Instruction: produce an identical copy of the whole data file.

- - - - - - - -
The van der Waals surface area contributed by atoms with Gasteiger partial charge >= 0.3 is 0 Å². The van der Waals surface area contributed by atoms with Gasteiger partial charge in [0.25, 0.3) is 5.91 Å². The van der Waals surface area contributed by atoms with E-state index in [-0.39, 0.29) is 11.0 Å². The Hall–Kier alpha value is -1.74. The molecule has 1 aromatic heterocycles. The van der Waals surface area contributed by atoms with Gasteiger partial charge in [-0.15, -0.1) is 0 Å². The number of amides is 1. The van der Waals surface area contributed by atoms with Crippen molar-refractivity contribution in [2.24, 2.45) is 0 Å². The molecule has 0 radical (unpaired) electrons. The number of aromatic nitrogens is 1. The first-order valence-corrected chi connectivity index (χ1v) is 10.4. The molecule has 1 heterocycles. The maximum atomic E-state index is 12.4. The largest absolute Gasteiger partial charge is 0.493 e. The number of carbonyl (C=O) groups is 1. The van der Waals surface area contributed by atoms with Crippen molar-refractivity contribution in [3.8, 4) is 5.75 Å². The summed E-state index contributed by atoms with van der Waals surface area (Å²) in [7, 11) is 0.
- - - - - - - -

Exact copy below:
The van der Waals surface area contributed by atoms with Gasteiger partial charge >= 0.3 is 0 Å². The van der Waals surface area contributed by atoms with Gasteiger partial charge in [0.25, 0.3) is 5.91 Å². The van der Waals surface area contributed by atoms with E-state index in [-0.39, 0.29) is 11.0 Å². The Hall–Kier alpha value is -1.74. The molecule has 1 aromatic heterocycles. The van der Waals surface area contributed by atoms with Gasteiger partial charge in [-0.15, -0.1) is 0 Å². The number of amides is 1. The van der Waals surface area contributed by atoms with Crippen molar-refractivity contribution in [2.24, 2.45) is 0 Å². The molecule has 0 radical (unpaired) electrons. The number of aromatic nitrogens is 1. The first-order valence-corrected chi connectivity index (χ1v) is 10.4. The molecule has 1 heterocycles. The maximum atomic E-state index is 12.4. The largest absolute Gasteiger partial charge is 0.493 e. The number of carbonyl (C=O) groups is 1. The van der Waals surface area contributed by atoms with Crippen molar-refractivity contribution in [3.8, 4) is 5.75 Å². The summed E-state index contributed by atoms with van der Waals surface area (Å²) in [7, 11) is 0.